What is most difficult, I think, is to set up reasonably separate, nonoverlapping components, and then judge them separately. As a pessimist, I don't see how it can be achieved and strictly enforced in figure skating any time soon. People iare so entrenched in the habit of thinking everything at once that it is hard to train judges to assess interpretation/expression separately from skating skills and edge quality and jumps, etc. So far, it's been hard enough for people to separate skating skills and landing jumps.

    It is entirely possible to have relatively low SS and high interpretation (maybe not as extreme as SS2/IN9) --- if the skater chooses to skate an easy program with few jumps and limited transitions. A "artistic program" as in professional competitions 10 years ago, for example. Or Laura Lipisto's or Carolina Kostner's program.

    ************

    Here's how I look at separate components: If music interpretation and performance/expression (not execution of the technical skills) are considered less important than skating skills, this component can be factored at half of the SS score, or a third, or a tenth.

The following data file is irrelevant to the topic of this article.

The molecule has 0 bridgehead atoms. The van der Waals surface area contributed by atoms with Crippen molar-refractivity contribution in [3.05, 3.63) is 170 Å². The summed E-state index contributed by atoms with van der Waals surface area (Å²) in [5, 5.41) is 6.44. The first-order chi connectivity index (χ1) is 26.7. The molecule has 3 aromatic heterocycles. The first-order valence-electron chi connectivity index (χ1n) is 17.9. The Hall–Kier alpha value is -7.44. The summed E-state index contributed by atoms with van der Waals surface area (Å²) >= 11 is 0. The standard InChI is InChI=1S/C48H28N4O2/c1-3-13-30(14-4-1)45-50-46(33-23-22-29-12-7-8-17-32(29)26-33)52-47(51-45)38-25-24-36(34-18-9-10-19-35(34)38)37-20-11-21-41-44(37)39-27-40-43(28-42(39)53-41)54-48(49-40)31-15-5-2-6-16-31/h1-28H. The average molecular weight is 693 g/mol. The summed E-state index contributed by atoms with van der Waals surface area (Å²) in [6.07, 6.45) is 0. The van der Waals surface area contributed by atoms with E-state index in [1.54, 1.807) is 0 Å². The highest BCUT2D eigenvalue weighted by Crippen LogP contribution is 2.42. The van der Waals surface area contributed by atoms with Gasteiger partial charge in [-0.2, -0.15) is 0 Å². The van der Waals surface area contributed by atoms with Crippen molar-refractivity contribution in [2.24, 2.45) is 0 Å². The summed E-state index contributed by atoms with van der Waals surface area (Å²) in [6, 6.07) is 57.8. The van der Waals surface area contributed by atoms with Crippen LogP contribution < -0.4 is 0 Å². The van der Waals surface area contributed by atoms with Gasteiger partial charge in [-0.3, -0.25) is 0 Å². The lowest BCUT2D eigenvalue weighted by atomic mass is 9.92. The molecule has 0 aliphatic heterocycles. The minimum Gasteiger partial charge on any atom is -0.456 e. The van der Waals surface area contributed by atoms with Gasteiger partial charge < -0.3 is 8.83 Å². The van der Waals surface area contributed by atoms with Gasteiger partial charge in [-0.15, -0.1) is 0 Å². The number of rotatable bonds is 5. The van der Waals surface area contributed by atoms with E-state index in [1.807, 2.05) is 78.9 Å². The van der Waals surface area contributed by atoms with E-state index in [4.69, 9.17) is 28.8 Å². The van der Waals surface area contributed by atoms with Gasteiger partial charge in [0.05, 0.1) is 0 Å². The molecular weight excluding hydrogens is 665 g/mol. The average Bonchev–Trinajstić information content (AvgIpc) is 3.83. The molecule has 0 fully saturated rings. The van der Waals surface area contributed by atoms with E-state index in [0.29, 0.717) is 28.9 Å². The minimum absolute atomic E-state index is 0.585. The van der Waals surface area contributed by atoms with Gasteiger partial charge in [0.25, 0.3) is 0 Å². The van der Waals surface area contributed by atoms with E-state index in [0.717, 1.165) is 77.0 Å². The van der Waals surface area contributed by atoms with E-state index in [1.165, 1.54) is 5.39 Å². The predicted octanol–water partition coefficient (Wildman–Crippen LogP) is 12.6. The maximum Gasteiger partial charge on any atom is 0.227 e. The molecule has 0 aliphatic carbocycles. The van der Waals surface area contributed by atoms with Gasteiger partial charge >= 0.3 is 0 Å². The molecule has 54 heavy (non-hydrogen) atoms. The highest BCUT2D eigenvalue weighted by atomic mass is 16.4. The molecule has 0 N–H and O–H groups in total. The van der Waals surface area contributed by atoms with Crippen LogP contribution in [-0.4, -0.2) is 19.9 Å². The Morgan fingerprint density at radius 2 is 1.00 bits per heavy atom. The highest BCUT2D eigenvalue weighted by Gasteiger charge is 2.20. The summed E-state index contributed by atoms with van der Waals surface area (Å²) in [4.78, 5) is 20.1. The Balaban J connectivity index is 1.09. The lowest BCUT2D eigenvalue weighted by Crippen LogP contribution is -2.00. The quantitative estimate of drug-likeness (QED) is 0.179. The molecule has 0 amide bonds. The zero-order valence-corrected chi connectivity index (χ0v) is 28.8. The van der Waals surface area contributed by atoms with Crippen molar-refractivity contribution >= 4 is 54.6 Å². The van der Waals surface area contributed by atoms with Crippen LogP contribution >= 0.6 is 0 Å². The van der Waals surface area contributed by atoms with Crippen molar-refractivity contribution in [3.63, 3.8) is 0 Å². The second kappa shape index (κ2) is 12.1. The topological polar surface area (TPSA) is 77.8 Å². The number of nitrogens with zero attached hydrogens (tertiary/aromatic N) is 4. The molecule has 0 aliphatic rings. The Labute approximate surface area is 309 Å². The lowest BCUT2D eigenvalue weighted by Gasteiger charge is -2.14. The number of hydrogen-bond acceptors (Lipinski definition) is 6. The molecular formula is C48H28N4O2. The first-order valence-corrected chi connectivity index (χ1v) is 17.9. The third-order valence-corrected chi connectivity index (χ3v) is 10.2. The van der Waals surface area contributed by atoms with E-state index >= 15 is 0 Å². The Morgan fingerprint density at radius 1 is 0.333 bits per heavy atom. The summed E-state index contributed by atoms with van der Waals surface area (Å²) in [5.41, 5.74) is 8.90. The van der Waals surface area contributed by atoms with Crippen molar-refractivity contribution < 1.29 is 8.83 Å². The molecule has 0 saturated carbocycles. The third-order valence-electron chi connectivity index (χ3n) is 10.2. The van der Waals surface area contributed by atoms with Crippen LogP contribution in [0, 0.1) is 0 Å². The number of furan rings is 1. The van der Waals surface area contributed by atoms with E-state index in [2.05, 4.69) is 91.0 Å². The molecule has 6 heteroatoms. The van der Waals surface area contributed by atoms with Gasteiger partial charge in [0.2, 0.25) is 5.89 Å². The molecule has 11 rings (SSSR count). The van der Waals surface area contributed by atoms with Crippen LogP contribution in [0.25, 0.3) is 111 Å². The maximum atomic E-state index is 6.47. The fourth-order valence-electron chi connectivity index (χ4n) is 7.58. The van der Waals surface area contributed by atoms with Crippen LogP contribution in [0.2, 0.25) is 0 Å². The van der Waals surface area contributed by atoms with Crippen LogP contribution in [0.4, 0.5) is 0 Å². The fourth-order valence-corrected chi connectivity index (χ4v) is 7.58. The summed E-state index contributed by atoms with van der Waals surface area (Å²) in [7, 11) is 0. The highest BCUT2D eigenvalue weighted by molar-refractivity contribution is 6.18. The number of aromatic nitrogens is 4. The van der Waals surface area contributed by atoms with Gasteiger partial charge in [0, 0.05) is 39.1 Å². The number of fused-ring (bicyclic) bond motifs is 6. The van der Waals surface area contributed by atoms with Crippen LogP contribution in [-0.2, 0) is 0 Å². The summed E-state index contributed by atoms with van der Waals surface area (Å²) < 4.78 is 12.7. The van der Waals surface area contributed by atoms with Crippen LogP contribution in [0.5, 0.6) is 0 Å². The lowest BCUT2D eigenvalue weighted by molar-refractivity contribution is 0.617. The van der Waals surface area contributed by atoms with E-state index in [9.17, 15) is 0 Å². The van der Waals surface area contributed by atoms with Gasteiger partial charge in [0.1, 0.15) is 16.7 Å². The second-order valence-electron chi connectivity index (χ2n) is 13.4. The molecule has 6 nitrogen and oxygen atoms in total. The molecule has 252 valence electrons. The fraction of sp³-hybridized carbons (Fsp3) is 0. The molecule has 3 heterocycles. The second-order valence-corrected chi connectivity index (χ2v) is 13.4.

The point is, if you make it count, you have to let it count. You cannot penalize someone in interpretation/expression only because he is slow, or lacks power, or has stiff knees, because you have already punished him for these things in the SS score. If Shawn Sawyer hits 75% of all the notes in Assassin's Tango, if Schultheiss plays crazy extremely well and to the music, if Ryan Bradley can tickle everyone in the arena with Mozart, they should be rewarded according to the pre-specified criteria and scale without reservation. Don't deduct points for IN because of SS. Conversely, someone with soft knees, effortless bidirectional skating, and high speed should not be disproportionally rewarded in the IN score if he or she cannot interpret musical details or relate to the audience. Can this practice be realistically and fairly implemented? Some fans will probably be aghast that a skater could potentially get SS=2 and IN=9. However, there will always be some fans aghast about practically anything in figure skating.